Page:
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The James River Association’s James River Watch Program Keeps River Users Informed

Approximately 120 volunteers will monitor water quality at 38 sites across the watershed from Memorial Day through Labor Day this year.

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Every Memorial Day since 2013, the James River Association has kicked off their annual water quality monitoring program to help keep swimmers, paddlers, and boaters informed about river conditions before they get on the river.

This program, better known as James River Watch, releases real-time river results to the public on a weekly basis thanks to volunteers and partners across the watershed.

Approximately 120 volunteers will monitor water quality at 38 sites across the watershed from Memorial Day through Labor Day this year. In addition to these crucial volunteers, JRA also relies on essential partnerships with Rivanna Conservation Alliance, American Water, Virginia State University, Virginia Master Naturalist-Peninsula Chapter, Appomattox River Company and Twin River Outfitters to carry out the program.

James River Watch volunteers take water samples every Thursday to track measurements of water temperature, air temperature, turbidity (or cloudiness), conductivity (or saltiness) and bacteria. High levels of fecal coliform bacteria can indicate presence of pathogens harmful to human health, which can affect river user safety.

Photo Credit: James River Association

These measurements are updated and displayed every Friday via the program’s online platform. Additionally, the platform displays stage and flow readings, as well as predictions compiled in real time from the National Oceanic and Atmospheric Administration and United States Geological Survey stream gauges.

Thanks to the careful design of the interactive map, James River Watch acts as a quick and easy reference for river users to determine recent river conditions all in one place. This year, JRA has added two new stations to the River Watch program: one at the Howardsville boat ramp where the Rockfish River meets the James, and one at Deep Bottom Park in Henrico County.

River lovers can be the first to know when results are posted every Friday by signing up for a weekly newsletter, typically sent on Friday afternoons or evenings throughout James River Watch season. The newsletter also includes a weekly station spotlight, highlighting JRA’s test stations and encouraging recipients to find new places to enjoy the James.

“We are very excited to continue James River Watch with another year of informing community members about river conditions before they go out to recreate,” said Casey Johnson, Community Engagement/GIS Coordinator for JRA. “I have so much gratitude to our amazing volunteers that help make this program possible.”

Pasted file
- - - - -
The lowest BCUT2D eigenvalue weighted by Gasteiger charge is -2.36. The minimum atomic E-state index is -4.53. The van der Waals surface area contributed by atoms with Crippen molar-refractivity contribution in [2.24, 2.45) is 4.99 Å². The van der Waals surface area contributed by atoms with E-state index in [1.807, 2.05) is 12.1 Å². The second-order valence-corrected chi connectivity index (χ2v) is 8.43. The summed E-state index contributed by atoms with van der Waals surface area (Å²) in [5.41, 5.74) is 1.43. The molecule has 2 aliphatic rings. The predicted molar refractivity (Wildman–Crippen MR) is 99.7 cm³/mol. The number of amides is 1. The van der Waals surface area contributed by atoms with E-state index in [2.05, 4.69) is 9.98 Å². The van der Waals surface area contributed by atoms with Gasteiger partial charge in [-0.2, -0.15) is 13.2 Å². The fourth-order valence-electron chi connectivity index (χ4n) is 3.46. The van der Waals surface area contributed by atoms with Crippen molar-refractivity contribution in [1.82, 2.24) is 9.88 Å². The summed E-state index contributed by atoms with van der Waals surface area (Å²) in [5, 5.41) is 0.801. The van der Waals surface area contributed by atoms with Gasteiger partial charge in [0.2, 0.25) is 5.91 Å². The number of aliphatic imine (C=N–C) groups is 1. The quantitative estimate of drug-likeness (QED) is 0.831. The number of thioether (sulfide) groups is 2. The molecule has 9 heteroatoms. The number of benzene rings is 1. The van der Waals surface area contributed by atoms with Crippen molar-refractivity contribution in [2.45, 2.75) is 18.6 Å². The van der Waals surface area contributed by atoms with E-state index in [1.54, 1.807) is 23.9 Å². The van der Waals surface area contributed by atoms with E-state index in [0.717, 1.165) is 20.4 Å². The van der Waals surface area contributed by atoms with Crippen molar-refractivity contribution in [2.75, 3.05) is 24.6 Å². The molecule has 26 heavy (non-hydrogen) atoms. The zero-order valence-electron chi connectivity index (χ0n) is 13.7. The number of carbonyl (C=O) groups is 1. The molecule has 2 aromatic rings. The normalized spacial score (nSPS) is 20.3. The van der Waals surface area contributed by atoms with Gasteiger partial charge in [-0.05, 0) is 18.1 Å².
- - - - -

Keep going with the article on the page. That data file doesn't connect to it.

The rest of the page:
During the 2022 river season, James River Watch revealed an 80% bacteria pass rate with 6 sites passing 100% of the time. These sites include Robious Landing Park, Pony Pasture, Hopewell at Route 10, College Creek Beach, and Riverside Beach.

JRA staff has been concerned with the high bacteria levels at two sites in the Williamsburg/James City County region.  In 2021 and 2022, JRA worked with the Hampton Roads Sanitation District (HRSD) to test the water for a marker found in human sewage in an effort to understand why the bacteria levels might be high. The results showed that it was unlikely to be the result of human sewage, which is good news.  Bacteria sources that are closer to humans are more likely to be a threat to health. In 2023, JRA is working again with HRSD to use environmental DNA (eDNA) to try to identify the source of the high bacteria levels.

JRA strives to protect and connect people with the river, objectives that James River Watch certainly accomplishes. JRA also provides opportunities for river lovers to help reduce the amount of bacteria flowing to our waterways. Community members can sign up to join River Hero Homes by pledging to adopt easy, river-friendly behaviors at home. JRA’s Action Network provides a platform for river advocates to help secure clean water funding, and river rats can become an official RiverRat, JRA’s first line of defense for patrolling potential pollution sources.

The James River Watch program is partially funded by the Department of Environmental Quality Citizen Water Quality Monitoring Grant Program.

To learn more about James River Watch, visit www.jamesriverwatch.org, or contact Casey Johnson, JRA’s Community Engagement/GIS Coordinator at [email protected].

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Richard Hayes is the co-founder of RVAHub. When he isn't rounding up neighborhood news, he's likely watching soccer or chasing down the latest and greatest board game.